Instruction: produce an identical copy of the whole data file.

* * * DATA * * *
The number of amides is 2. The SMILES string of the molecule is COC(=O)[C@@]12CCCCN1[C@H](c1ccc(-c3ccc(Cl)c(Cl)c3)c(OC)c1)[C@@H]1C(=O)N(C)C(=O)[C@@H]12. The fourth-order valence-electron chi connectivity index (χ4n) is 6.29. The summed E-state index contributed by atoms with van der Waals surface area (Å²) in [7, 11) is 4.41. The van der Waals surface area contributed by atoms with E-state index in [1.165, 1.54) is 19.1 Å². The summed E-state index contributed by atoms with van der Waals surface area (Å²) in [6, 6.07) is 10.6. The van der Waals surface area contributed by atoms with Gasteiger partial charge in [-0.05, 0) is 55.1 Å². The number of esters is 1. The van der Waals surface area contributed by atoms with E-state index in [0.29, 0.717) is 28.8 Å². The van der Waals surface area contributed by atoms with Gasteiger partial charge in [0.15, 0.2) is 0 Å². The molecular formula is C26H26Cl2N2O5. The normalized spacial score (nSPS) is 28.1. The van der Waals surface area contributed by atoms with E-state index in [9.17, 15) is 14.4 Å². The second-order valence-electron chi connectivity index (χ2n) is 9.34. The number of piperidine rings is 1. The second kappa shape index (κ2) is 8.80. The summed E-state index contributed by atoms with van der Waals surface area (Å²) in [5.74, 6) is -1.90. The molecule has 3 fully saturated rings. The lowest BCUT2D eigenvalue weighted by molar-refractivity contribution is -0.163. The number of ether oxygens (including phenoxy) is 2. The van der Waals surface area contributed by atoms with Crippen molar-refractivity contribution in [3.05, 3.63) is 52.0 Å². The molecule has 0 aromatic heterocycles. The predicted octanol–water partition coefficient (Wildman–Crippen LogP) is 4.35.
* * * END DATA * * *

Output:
The number of amides is 2. The SMILES string of the molecule is COC(=O)[C@@]12CCCCN1[C@H](c1ccc(-c3ccc(Cl)c(Cl)c3)c(OC)c1)[C@@H]1C(=O)N(C)C(=O)[C@@H]12. The fourth-order valence-electron chi connectivity index (χ4n) is 6.29. The summed E-state index contributed by atoms with van der Waals surface area (Å²) in [7, 11) is 4.41. The van der Waals surface area contributed by atoms with E-state index in [1.165, 1.54) is 19.1 Å². The summed E-state index contributed by atoms with van der Waals surface area (Å²) in [6, 6.07) is 10.6. The van der Waals surface area contributed by atoms with Gasteiger partial charge in [-0.05, 0) is 55.1 Å². The number of esters is 1. The van der Waals surface area contributed by atoms with E-state index in [0.29, 0.717) is 28.8 Å². The van der Waals surface area contributed by atoms with Gasteiger partial charge in [0.15, 0.2) is 0 Å². The molecular formula is C26H26Cl2N2O5. The normalized spacial score (nSPS) is 28.1. The van der Waals surface area contributed by atoms with E-state index in [9.17, 15) is 14.4 Å². The second-order valence-electron chi connectivity index (χ2n) is 9.34. The number of piperidine rings is 1. The second kappa shape index (κ2) is 8.80. The summed E-state index contributed by atoms with van der Waals surface area (Å²) in [5.74, 6) is -1.90. The molecule has 3 fully saturated rings. The lowest BCUT2D eigenvalue weighted by molar-refractivity contribution is -0.163. The number of ether oxygens (including phenoxy) is 2. The van der Waals surface area contributed by atoms with Crippen molar-refractivity contribution in [3.05, 3.63) is 52.0 Å². The molecule has 0 aromatic heterocycles. The predicted octanol–water partition coefficient (Wildman–Crippen LogP) is 4.35.